Mental review is essentially a form of mental checking. It is the activity of looking at the obsessive thought/feeling/urge/etc and believing that you will somehow be able to solve or dissolve the obsession by thinking through it.
For example, if someone has the thought that they accidentally ran over someone with their car on the way home, they may replay the drive home over and over in their mind trying to convince themselves that nothing terrible happened. At some point, the process becomes so mentally taxing that they may begin to imagine that they did hit someone. Even though a person may not have hit someone in reality, repeatedly reviewing the situation leads to emotional and mental confusion, and ultimately leads to greater uncertainty. Unfortunately this results in doubt increasing as one continues to lose touch with the actual experience.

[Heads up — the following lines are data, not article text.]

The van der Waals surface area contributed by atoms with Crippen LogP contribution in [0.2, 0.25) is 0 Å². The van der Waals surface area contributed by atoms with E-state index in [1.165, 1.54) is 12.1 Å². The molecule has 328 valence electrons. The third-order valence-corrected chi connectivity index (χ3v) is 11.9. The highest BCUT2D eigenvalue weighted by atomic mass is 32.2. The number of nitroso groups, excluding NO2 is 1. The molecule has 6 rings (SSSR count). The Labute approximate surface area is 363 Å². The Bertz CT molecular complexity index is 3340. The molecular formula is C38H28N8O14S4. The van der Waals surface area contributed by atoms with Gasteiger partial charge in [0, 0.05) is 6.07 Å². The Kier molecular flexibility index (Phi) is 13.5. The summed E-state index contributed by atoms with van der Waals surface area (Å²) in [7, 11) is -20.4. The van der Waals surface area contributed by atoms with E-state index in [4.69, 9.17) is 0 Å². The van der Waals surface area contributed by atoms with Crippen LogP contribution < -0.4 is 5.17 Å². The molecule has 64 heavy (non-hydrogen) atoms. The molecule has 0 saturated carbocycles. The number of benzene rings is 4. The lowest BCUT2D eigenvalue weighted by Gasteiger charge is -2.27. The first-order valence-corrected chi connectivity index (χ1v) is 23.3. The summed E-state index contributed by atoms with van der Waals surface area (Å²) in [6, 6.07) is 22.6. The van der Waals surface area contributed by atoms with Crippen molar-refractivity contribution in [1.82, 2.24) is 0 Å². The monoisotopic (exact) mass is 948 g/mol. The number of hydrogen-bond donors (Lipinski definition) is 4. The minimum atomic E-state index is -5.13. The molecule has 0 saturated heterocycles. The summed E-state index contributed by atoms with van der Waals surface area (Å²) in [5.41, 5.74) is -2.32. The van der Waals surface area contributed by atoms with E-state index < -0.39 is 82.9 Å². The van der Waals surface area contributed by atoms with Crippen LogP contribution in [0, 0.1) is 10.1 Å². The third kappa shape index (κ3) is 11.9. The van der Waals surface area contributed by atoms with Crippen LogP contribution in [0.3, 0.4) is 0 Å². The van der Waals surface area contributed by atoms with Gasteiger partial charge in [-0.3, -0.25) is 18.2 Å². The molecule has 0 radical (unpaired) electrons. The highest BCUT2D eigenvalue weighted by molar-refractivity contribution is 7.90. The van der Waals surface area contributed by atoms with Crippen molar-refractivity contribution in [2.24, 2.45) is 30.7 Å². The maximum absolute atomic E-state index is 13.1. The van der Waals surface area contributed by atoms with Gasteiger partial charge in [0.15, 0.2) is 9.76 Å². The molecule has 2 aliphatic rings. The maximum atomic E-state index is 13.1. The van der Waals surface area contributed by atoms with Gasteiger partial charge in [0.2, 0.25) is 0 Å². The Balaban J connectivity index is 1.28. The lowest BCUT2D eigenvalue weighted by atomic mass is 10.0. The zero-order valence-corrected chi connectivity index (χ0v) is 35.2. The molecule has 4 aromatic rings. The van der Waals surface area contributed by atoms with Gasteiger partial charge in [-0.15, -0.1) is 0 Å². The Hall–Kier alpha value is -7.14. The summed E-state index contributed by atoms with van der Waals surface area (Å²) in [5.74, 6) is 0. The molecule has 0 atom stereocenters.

Therefore, even though the act of reviewing is internal and invisible to others, it is still considered a compulsive behavior that needs to be addressed to make progress in living with OCD.
When you’re engaging in mental review, the brain thinks there is more to discover. With mindful Exposure and Response Prevention, you expose yourself to the feared thought and teach yourself to have a different response. You are creating new neurobiology, teaching the brain to recalculate the significance of the obsession. Mental review may feel automatic at times, but with an increase of your awareness of your OCDs tendency to check, you can learn how to use the urge to check as opportunities to resist checking. Next time, you may not be as easily convinced to jump into mental review. You got this!